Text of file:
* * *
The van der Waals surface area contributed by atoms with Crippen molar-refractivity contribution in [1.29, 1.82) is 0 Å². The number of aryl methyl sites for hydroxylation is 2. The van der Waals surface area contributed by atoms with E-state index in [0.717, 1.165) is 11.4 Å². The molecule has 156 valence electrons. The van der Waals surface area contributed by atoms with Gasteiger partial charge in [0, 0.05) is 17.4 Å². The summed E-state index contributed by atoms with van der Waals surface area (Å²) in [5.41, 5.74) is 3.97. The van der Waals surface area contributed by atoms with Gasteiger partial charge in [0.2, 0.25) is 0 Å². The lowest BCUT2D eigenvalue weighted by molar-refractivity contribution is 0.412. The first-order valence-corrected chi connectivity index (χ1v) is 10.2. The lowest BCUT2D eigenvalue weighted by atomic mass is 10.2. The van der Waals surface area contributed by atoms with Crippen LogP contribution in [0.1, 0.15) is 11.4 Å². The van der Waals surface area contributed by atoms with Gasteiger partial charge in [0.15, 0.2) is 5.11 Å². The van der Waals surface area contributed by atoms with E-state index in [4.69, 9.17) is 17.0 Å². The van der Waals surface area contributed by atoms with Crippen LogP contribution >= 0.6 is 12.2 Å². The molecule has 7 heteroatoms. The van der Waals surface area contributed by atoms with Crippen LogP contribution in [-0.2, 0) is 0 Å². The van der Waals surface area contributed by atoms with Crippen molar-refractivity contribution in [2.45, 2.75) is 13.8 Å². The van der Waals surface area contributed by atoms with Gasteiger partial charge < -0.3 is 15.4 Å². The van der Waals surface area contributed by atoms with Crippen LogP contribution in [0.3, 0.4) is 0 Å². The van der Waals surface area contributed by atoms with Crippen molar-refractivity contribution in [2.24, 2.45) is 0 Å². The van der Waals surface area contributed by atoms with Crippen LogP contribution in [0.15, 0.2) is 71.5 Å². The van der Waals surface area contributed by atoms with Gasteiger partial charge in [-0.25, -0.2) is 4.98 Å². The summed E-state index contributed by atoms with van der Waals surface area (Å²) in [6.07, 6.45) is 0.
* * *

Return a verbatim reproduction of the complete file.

The van der Waals surface area contributed by atoms with Crippen molar-refractivity contribution in [1.29, 1.82) is 0 Å². The number of aryl methyl sites for hydroxylation is 2. The van der Waals surface area contributed by atoms with E-state index in [0.717, 1.165) is 11.4 Å². The molecule has 156 valence electrons. The van der Waals surface area contributed by atoms with Gasteiger partial charge in [0, 0.05) is 17.4 Å². The summed E-state index contributed by atoms with van der Waals surface area (Å²) in [5.41, 5.74) is 3.97. The van der Waals surface area contributed by atoms with Gasteiger partial charge in [0.2, 0.25) is 0 Å². The lowest BCUT2D eigenvalue weighted by molar-refractivity contribution is 0.412. The first-order valence-corrected chi connectivity index (χ1v) is 10.2. The lowest BCUT2D eigenvalue weighted by atomic mass is 10.2. The van der Waals surface area contributed by atoms with Crippen LogP contribution in [0.1, 0.15) is 11.4 Å². The van der Waals surface area contributed by atoms with Gasteiger partial charge in [0.15, 0.2) is 5.11 Å². The van der Waals surface area contributed by atoms with E-state index in [4.69, 9.17) is 17.0 Å². The van der Waals surface area contributed by atoms with Crippen LogP contribution >= 0.6 is 12.2 Å². The molecule has 7 heteroatoms. The van der Waals surface area contributed by atoms with Crippen LogP contribution in [-0.2, 0) is 0 Å². The van der Waals surface area contributed by atoms with Crippen molar-refractivity contribution in [2.45, 2.75) is 13.8 Å². The van der Waals surface area contributed by atoms with Gasteiger partial charge < -0.3 is 15.4 Å². The van der Waals surface area contributed by atoms with Crippen LogP contribution in [0.3, 0.4) is 0 Å². The van der Waals surface area contributed by atoms with Crippen molar-refractivity contribution in [2.24, 2.45) is 0 Å². The van der Waals surface area contributed by atoms with Crippen LogP contribution in [0.15, 0.2) is 71.5 Å². The van der Waals surface area contributed by atoms with Gasteiger partial charge in [-0.25, -0.2) is 4.98 Å². The summed E-state index contributed by atoms with van der Waals surface area (Å²) in [6.07, 6.45) is 0.